The Impact of the Affordable Care Act on Health Reimbursement Arrangements (HRAs)

Written by Jimmy Schulz, CPV, CVA

In September, the IRS and the Department of Labor issued updated guidance on certain market reform provisions under the Affordable Care Act (ACA), including the application of health reimbursement arrangements (HRAs). The guidance, which applies to plan years beginning on or after 01/01/14, is highlighted as follows:

  • NOT permissible: HRA used to purchase individual coverage.
  • NOT permissible: HRA used to purchase individual coverage through a public or private Exchange.
  • Permissible, if integrated: HRA used to purchase coverage under a group plan.
  • Permissible, in integrated: HRA used to purchase coverage under a group health plan in a private Exchange.
  • Permissible: Stand-alone retiree-only HRA.
  • Permissible: $500 carry-over for unused healthcare FSAs.

Stand-alone HRAs will not comply with the ACA

Stand-alone HRAs fur current employees are not allowed under the ACA as they will not satisfy the exclusion on annual dollar limits or the requirement that certain preventive services be provided without cost sharing. Accordingly, employers are prevented from using HRAs to reimburse employees for the purchase of individual health insurance policies, including those purchased through a health insurance Exchange.

HRAs are allowed when they are integrated with group health coverage. In most cases, an HRA is considered integrated with a group health plan and is therefore exempt from the ACA rules on annual limits and preventive services if all the following are true:

  1. The employer offers other group coverage.
  2. The employee covered by the HRA is enrolled in group coverage in addition to the HRA. In addition, the terms of the HRA must reflect that only employees enrolled in the other group coverage are eligible for HRA benefit.
  3. HRA reimbursements must be limited to one or more of the following: copayments, coinsurance, deductibles and premiums under the group coverage, and medical care that does not constitute an “essential health benefit” under the ACA. Note, this requirement does not apply for group coverage that supplies at least “minimum value” (i.e. coverage with at least 60% actuarial value).
  4. Employees and former employes must be able to choose, at least annually and upon termination, to permanently opt out of the HRA.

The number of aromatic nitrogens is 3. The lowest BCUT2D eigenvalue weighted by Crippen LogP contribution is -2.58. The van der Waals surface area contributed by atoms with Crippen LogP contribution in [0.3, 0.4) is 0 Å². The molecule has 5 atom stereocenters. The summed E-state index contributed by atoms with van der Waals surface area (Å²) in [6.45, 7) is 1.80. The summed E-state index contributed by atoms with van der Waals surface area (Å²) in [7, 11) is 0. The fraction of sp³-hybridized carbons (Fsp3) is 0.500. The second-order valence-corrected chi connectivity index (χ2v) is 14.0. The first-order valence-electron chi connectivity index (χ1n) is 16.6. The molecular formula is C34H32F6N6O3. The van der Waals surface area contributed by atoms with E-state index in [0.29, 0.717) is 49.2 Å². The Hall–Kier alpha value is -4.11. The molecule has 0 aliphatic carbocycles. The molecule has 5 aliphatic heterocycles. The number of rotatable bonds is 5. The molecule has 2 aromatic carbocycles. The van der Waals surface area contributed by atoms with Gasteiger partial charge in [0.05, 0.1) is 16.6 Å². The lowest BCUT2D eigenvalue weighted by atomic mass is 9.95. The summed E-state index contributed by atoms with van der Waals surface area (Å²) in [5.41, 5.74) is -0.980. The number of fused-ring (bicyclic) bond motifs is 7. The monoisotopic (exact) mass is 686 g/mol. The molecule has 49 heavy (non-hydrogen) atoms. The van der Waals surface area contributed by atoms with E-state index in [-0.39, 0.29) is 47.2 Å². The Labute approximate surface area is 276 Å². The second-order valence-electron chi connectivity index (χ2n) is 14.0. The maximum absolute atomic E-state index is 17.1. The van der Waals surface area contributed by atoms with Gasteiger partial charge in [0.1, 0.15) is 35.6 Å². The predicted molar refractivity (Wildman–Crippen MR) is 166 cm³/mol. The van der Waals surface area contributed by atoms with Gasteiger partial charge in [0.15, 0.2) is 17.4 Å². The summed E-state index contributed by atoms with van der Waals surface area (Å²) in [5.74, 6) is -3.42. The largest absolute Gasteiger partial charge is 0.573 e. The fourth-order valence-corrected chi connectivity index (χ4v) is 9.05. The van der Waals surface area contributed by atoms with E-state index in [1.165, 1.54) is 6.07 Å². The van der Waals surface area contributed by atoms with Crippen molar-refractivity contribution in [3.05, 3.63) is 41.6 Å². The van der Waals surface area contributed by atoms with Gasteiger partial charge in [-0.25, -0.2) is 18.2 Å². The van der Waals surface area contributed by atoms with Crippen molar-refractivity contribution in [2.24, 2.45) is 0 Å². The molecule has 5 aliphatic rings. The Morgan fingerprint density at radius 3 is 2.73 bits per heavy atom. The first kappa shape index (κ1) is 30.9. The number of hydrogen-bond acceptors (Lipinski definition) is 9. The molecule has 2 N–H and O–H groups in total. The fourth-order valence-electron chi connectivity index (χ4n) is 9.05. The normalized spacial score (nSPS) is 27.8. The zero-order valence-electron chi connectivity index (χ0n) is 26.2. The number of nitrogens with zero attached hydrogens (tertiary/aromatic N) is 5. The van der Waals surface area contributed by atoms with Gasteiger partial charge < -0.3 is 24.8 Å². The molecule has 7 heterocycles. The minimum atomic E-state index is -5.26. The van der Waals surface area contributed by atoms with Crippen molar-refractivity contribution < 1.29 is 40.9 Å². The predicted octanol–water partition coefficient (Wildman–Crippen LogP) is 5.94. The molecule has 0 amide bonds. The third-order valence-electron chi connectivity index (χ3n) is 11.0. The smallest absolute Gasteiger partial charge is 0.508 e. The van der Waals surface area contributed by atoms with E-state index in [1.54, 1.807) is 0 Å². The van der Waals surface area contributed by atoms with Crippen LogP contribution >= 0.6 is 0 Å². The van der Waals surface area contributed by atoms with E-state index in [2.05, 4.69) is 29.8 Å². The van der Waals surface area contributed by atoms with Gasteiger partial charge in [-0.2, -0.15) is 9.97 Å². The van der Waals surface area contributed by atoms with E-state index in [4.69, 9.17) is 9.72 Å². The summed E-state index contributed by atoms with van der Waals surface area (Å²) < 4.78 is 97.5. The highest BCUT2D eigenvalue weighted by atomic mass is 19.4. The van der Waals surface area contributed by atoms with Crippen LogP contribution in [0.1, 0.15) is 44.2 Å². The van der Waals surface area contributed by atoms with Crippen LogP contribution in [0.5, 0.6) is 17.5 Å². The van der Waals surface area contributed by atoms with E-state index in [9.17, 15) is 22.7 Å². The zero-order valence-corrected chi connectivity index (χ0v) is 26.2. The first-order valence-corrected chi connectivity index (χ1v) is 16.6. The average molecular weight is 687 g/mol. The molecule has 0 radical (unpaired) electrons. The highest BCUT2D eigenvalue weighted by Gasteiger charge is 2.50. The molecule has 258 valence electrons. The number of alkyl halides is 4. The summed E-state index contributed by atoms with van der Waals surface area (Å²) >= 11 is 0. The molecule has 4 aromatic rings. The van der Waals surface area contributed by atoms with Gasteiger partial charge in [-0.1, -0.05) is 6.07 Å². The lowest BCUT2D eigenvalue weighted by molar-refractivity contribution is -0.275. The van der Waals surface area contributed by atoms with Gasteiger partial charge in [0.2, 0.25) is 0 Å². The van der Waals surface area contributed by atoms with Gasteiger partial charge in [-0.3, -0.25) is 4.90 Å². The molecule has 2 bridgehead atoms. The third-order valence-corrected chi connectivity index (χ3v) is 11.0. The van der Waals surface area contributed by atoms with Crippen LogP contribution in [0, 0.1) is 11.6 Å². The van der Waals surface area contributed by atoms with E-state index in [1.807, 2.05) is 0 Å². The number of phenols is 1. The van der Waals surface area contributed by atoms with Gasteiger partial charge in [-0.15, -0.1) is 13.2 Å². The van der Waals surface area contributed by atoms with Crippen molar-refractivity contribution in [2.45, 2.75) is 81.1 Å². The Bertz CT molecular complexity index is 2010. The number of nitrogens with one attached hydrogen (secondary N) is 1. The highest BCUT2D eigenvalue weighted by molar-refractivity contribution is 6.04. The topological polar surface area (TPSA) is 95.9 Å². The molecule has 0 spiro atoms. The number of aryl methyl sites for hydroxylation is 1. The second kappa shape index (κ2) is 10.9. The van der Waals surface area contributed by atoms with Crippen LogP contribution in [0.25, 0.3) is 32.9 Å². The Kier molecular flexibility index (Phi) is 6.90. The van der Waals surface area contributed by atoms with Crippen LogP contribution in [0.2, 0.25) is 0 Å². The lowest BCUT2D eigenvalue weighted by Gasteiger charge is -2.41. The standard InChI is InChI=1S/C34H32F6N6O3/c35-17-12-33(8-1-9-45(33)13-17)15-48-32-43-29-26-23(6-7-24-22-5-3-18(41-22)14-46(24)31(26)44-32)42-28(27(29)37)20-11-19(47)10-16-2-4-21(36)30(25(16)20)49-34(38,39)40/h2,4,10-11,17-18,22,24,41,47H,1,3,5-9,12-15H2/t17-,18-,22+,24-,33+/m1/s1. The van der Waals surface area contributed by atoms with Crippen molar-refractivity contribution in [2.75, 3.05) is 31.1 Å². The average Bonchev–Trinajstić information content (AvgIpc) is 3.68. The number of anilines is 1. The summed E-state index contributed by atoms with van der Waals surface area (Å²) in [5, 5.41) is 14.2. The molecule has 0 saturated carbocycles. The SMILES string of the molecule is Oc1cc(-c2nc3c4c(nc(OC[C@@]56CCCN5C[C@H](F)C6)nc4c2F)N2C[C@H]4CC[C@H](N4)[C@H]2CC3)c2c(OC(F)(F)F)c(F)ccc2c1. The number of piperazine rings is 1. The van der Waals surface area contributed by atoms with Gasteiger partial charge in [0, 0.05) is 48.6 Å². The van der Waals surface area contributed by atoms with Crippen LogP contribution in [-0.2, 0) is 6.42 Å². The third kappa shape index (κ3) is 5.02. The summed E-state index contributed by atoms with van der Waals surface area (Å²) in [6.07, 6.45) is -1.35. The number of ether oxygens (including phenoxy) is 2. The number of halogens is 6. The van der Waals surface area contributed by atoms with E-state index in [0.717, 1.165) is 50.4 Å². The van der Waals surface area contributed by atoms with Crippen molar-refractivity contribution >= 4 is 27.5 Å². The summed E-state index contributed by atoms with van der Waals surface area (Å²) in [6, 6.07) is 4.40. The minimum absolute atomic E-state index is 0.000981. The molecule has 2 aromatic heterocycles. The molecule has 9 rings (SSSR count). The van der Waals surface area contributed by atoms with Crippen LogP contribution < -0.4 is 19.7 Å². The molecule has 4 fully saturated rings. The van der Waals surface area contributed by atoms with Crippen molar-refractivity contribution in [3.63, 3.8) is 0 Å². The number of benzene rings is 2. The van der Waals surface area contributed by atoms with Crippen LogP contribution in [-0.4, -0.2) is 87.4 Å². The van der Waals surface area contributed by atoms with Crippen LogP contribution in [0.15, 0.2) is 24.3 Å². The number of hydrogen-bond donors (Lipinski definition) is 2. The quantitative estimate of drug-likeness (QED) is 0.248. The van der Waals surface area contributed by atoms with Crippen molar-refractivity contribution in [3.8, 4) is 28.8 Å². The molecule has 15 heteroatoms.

An HRA will not be considered integrated if it is paired with individual market coverage (rather than coverage under a group policy) or with an employer plan that provides coverage through individual market policies. This means that HRAs or Employer Payment Programs (EPPs) designed to reimburse the cost of individual coverage will no longer be allowed.

Stand-alone HRAs for early retirees

Stand-alone HRAs for early retirees continue to be allowed and will be considered minimum essential coverage in satisfaction of the ACA’s individual mandate. Although a retiree that has money available in an HRA will not have to pay the individual mandate penalty, they will not be eligible to receive the associated premium tax credit for individual coverage in the Marketplace. Employer payment plans that reimburse retirees for health premiums would also be excluded from ACA mandates under the retiree-only plan rule.

  • ACTION: Because HRA coverage establishes minimum essential coverage, which means retirees are ineligible to receive premium assistance through a health insurance Exchange, consideration should be given to adding an opt-out/waiver right, even though the feature is not required from a legal standpoint.

$500 Carryover for Unused Healthcare FSAs

In addition to the guidelines announced for HRAs, the IRS has announced an exception to the longstanding “use or lose” rule for healthcare flexible spending account (FSA) plans. Under the exception, if you have an unused balance in your FSA at the end of the plan year, you can cover up to $500 of that unused balance the following year.

Subject to the $500 limit, the carryover privilege can be used to cover qualified out-of-pocket medical expenses incurred any time during a subsequent plan year. The carryover amount does not count against or reduce the healthcare FSA contribuion cap for the subsequent year ($2,500 for 2014). If desired, your company can specify a lower carryover limit than the $500 maximum. In any case, the same carryover limit must apply to all participating employees.

A plan that has a carryover provision cannot also provide a grace period that falls within the plan year to which unused amounts can be carried over. For example, a calendar-year healthcare FSA plan that is amended to permit a carryover to 2014 of unused 2013 balances (up to the $500 limit) cannot have a grace period that extends into 2014. However, a calendar-year plan that does not allow a carryover until 2015 (of unused 2014 balances) can have a grace period for the 2013 plan year that extends through as late as March 15, 2014.

The information provided above is a very brief summary of the extensive provisions outlined in the ACA guidance released in September. For full details, please refer to IRS Notice 2013-54 and DOL Technical Release 2013-03.

All employers, regardless of the type of group health plan they provide (or don’t provide), are encouraged to contact a trusted employee benefits specialist for specific guidance related to their unique situation. As always, our team of professionals is here to help. Should you have any questions on how the ACA will affect you or your business from a financial perspective, please give our office a call at (402) 423-4343.

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